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Review: Big Brother – Lionel Shriver


Since the publication of Lionel Shriver’s We Need to talk About Kevin in 2003, which won the 2005 Orange Prize for Fiction, a legion of fans have been eagerly awaiting another novel from Shriver as provocative and compelling as its predecessor.

Big Brother, Shriver’s twelfth novel, is set in Iowa and tells the story of Pandora and her morbidly obese brother Edison. Married to fitness freak Fletcher and step-mother to his two children – fourteen year old Cody and sixteen year old Tanner, Pandora receives a call from Edison, who has fallen on hard times financially, and, much to the chargrin of Fletcher agrees to put him up for a couple of months.

Unbeknown to Pandora, however, in the two years that has passed since she last saw her older brother, he has gained over 200lbs and is dangerously obese. Consequently the following two months put a huge strain on the family dynamic and while Pandora desperately wants to stop her brother from eating himself into an early grave, her husband makes it clear that she’ll be risking their marriage if she allows him to stay any longer than the agreed two months.

A captivating book that examines both familial relationships and essentially what has become a western obsession with both hunger and food, Big Brother is an enthralling read. Inspired by the death of Shriver’s brother Greg who died of an obesity related illness in 2009, this touching tale will certainly make you question your own relationship with food. Proving her natural skill at story-telling and the ability to write both captivating and thought-provoking literature, Big Brother is sure to take the literary world by storm, much like We Need to Talk About Kevin did.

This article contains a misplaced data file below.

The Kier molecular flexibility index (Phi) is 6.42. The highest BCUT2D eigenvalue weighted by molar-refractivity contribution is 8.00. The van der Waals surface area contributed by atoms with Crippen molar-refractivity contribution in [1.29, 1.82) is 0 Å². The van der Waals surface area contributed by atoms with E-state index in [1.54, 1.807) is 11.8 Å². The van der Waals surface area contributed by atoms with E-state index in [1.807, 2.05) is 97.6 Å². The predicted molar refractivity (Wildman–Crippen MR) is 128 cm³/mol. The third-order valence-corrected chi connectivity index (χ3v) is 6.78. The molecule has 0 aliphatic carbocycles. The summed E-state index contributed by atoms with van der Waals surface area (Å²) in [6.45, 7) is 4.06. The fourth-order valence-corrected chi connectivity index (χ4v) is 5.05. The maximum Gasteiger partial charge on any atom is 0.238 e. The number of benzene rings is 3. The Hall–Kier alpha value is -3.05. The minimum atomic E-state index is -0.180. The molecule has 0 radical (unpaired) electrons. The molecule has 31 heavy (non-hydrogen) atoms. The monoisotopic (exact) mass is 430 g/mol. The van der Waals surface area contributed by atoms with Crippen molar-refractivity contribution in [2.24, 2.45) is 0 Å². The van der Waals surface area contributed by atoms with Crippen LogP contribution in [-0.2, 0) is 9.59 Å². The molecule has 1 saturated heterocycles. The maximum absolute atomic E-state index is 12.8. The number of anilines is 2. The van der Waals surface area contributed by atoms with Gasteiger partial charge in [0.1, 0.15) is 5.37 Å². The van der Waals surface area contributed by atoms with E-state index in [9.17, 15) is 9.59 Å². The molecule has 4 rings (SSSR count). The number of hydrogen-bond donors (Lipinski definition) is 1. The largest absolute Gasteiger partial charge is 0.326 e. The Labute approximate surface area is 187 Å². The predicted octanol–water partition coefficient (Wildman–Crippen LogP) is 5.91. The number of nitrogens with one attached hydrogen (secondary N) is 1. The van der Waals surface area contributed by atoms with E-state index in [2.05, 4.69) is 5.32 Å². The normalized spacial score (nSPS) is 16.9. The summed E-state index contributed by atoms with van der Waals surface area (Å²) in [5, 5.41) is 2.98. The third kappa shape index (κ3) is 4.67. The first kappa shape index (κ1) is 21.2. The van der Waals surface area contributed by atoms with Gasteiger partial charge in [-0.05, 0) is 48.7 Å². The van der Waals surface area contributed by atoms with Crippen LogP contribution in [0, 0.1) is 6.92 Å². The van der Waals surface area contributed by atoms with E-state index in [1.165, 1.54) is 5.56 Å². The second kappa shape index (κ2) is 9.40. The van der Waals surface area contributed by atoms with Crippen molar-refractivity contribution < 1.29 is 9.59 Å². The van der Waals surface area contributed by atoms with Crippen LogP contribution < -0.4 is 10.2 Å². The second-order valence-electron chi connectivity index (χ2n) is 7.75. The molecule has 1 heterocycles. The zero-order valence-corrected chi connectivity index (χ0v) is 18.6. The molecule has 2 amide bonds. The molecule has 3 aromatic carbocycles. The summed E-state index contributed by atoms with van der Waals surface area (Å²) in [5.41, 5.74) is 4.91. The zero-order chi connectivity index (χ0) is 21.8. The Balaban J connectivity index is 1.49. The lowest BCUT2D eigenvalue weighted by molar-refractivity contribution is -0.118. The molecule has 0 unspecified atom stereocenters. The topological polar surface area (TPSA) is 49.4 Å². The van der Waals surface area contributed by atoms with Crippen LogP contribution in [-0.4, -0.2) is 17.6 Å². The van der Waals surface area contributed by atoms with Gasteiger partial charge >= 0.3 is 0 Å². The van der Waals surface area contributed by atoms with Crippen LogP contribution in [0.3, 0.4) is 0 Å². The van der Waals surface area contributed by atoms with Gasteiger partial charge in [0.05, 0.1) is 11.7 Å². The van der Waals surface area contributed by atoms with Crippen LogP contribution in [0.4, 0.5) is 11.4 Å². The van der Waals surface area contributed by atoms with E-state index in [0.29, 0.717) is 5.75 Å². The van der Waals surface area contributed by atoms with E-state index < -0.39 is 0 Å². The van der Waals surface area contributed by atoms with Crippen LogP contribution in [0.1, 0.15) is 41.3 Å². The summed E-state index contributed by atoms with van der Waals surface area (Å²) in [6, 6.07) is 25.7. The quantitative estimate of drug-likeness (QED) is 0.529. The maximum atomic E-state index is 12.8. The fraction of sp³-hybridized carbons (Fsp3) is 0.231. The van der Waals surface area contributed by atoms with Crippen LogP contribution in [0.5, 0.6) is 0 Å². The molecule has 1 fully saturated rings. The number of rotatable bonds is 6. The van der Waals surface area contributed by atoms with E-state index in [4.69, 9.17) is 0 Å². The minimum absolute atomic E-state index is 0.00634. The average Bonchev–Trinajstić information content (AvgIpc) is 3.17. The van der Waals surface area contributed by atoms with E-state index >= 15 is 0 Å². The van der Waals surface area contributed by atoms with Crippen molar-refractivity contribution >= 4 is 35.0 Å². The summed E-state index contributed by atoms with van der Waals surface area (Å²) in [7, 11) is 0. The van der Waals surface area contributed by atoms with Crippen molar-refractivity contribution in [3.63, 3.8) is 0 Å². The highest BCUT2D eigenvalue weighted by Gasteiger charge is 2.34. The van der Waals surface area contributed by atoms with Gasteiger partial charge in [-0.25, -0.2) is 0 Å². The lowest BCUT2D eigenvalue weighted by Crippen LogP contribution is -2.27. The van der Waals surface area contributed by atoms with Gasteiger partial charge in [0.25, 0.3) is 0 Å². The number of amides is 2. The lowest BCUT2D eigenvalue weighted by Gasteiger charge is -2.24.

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About Big Brother

For Pandora, cooking is a form of love. Alas, her husband, Fletcher, a self-employed high-end cabinetmaker, now spurns the “toxic” dishes that he’d savored through their courtship, and devotes hours each day to manic cycling. Then, when Pandora picks up her older brother Edison at the airport, she doesn’t recognize him. In the years since they’ve seen one another, the once slim, hip New York jazz pianist has gained hundreds of pounds. What happened? After Edison has more than overstayed his welcome, Fletcher delivers his wife an ultimatum: It’s him or me.

Rich with Shriver’s distinctive wit and ferocious energy, Big Brother is about fat: an issue both social and excruciatingly personal. It asks just how much sacrifice we’ll make to save single members of our families, and whether it’s ever possible to save loved ones from themselves.

About Lionel Shriver

Lionel Shriver’s novels include the New York Times bestseller The Post-Birthday World and the international bestseller We Need to Talk About Kevin, which won the 2005 Orange Prize and has now sold over a million copies worldwide. Earlier books include Double FaultA Perfectly Good Family, and Checker and the Derailleurs. Her novels have been translated into twenty-five languages. Her journalism has appeared in the Guardian, the New York Times, the Wall Street Journal, and many other publications. She lives in London and Brooklyn, New York.

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5 comments on “Review: Big Brother – Lionel Shriver”

  1. Nice review. This sounds fascinating… it can consider itself added to my reading list. I’m sure it will be thrilled.

    1. Oh, definitely add it to your reading list – one of the most interesting books I’ve read in ages!

  2. I have enjoyed Shriver’s other books and just waiting to get my hands on this one…

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